Apply the Maslowe rule that a physical need must be a priority over a physiological need (NOTE: Under NCLEX, pain is considered physiological). If all of the options left are considered physical, apply the ABC rule, where airway takes priority. A patient having difficulty breathing or has a potential for breathing problem, that patient takes precedence over another person with an open cut wound or broken bones that may eventually affect the person’s circulation.

            The correct answer is C. This patient, though the youngest may have difficulty breathing since bruises are visible on the chest area.

 

Question 4

A nurse observes a post op male patient having a blood pressure of 90/54, respiration of 37, and pulse of 132.  What should the nurse do?

 

            a. Inform the doctor of the patient’s condition.

            b. Continue to monitor the vital signs.

            c. Make sure the patient is lying down and ask the patient how he feels.

            d. Make sure that PRN antiarrythmia medications are ready.

 

Question 5

A nurse observes a child with asthma with a saturation of 76%. What should the nurse do?

            a. Call the physician.

            b. Give the patient oxygen.

            c. Continue to monitor the patient’s vital signs.

            d. Low saturation is normal for patient’s suffering from asthma, thus, the nurse does not have to be alarmed.

 

TIP 4: No Passing the Buck.  When calling the doctor is one of the options, ask yourself if the doctor will be asking you questions related the patient’s condition.  In NCLEX, a nurse is supposed to be able to assess before calling the doctor. However, in question 4, although the nurse would continue to monitor the vital signs for any signs of deterioration and ask the patient’s feeling to determine the level of consciousness, it is important to call the doctor and inform the current condition of the patient. Monitoring the patient is important after informing the physician of the patient’s current status.

            Yet, in question 5, it is important to maintain the saturation to normal level of 92% – 100%. So, calling the doctor would possibly be detrimental for the child for not receiving enough oxygen. So, giving the oxygen to increase the saturation would be an appropriate thing to do. Then, one can call the physician of the patient’s condition.

 

Question 6

It is Wednesday and the hospital policy for each unit is to do a full count of the narcotics. During the count, the nurse noticed a discrepancy in the amount of Hydromorphone (Dilaudid) vials. The nurse should:

 

            a. Inform the nurse manager.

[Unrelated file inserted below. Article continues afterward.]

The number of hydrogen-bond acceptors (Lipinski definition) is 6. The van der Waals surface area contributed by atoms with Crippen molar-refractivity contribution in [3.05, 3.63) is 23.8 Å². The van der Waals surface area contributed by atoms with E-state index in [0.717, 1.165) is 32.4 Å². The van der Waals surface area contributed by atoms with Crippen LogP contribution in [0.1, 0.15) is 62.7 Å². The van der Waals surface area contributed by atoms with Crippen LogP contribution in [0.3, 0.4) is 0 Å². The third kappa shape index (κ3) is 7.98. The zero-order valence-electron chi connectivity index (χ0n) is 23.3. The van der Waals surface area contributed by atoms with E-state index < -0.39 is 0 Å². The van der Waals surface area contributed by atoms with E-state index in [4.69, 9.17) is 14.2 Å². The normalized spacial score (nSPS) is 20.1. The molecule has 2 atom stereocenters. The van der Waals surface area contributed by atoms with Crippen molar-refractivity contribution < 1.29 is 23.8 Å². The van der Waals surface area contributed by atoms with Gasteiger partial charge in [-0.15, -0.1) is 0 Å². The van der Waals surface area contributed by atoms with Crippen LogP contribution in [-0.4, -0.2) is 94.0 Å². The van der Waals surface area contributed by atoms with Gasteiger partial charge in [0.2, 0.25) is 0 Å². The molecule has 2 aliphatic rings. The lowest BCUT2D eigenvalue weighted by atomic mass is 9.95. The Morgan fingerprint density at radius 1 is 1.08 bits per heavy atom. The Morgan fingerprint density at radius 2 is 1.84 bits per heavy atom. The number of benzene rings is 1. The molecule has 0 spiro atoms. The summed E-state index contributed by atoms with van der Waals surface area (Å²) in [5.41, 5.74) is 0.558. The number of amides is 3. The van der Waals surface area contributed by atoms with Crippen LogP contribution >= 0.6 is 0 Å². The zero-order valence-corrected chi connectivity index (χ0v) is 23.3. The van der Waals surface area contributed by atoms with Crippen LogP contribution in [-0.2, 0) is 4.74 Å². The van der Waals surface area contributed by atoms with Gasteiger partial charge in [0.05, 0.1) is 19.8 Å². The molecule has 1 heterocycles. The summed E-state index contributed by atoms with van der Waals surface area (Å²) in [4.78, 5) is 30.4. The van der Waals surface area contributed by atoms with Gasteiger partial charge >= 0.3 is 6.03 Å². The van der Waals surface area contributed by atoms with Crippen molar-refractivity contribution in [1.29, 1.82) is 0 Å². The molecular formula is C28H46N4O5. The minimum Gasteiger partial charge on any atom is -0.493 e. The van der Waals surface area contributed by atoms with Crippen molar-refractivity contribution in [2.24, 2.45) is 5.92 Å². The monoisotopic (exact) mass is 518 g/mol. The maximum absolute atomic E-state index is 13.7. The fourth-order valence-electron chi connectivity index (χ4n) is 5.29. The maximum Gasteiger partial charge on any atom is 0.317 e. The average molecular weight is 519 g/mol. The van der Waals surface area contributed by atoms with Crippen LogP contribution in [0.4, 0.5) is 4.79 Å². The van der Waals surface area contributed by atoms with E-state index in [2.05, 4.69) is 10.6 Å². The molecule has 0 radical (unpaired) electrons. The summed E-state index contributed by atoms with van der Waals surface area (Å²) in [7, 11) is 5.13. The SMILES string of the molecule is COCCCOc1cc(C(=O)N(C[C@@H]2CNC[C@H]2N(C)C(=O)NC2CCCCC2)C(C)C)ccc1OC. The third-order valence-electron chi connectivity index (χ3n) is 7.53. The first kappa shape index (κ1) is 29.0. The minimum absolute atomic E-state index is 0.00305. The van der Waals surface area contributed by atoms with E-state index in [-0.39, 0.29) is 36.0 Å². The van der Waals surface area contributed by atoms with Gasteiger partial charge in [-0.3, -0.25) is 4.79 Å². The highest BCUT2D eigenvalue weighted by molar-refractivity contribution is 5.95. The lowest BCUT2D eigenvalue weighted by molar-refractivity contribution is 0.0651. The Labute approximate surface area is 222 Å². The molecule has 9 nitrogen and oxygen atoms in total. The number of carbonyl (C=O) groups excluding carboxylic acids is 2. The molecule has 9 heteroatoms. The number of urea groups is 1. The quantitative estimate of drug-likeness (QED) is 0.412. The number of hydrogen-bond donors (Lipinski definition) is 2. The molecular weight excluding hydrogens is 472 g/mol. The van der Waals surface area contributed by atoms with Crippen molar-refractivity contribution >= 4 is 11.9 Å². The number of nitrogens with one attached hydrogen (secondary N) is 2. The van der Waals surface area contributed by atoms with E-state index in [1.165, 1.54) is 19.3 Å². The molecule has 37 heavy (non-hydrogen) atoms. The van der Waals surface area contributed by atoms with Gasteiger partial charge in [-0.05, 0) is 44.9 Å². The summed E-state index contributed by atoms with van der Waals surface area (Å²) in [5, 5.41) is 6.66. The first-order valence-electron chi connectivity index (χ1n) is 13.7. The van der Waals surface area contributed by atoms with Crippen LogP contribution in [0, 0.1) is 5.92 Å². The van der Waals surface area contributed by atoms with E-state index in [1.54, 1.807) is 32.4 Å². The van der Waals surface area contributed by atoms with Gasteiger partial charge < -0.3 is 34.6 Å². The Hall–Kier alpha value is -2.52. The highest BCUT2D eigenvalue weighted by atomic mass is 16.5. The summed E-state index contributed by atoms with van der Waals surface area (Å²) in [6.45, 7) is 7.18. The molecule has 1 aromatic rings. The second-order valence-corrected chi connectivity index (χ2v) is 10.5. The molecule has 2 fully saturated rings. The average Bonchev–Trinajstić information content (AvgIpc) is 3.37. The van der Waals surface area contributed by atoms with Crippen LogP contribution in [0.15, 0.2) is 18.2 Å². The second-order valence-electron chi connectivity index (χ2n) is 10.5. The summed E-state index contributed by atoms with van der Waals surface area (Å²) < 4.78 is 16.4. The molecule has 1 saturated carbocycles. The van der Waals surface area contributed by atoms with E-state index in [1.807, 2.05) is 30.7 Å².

b. Inform the hospital pharmacist.

            c. Inform the Nurse Director of the hospital.

            d. Inform a nurse colleague.

 

TIP 5: Follow the Chain of Command. Your direct superior is your immediate contact for any personnel, patient or any clinical issues that may arise.

            The correct answer is A.

 

Question 7

A nurse is caring for a patient with Down Syndrome. What are the characteristics that one ought to see with a patient with Down Syndrome?

           

            a. Cherry red macula of the eye, developmentally regressed.

            b. Short stature, webbed hands, low posterior hairline.

            c.  Broad hands, transpalmer creases, epicanthal folds

            d.  Fragile bones, brittle teeth, blue sclera.

 

TIP 6: Apply the “Comma, Comma” rule when appropriate. If the choices list several possible answer, if one of the choices is already incorrect, then eliminate that answer.

            The correct answer is C

 

Question 8

A nurse was floated to another unit where there is another RN, one LPN and a Nurse Aide. Which of the patients can be assigned to the floated Nurse Aide?

           

            a. A patient with exacerbation of multiple sclerosis.

            b. A patient with injury on the C3 and is on Crutchfield tongs for immobilization.

            c. A patient who is status post abdominal surgery, 1 hour ago.

            d. A hemiplegic patient and has urinary tract infection.

TIP 7: In some hospitals Nurse Aide are referred to as UAP (Unlicensed Assistant Personnel), PCA (Patient Care Assistant). Regardless of what they are referred to, when assigning patients, they should be given the most stable patient. In addition, LPNs are under the supervision of RNs. Again, when there are only RN and LPN in the unit, the most stable patient should be assigned to the LPN.  Moreover, a Registered Nurse that has been floated to another unit should be assigned the most stable patient, even if that floated RN has had more years of experience than another RN in the unit.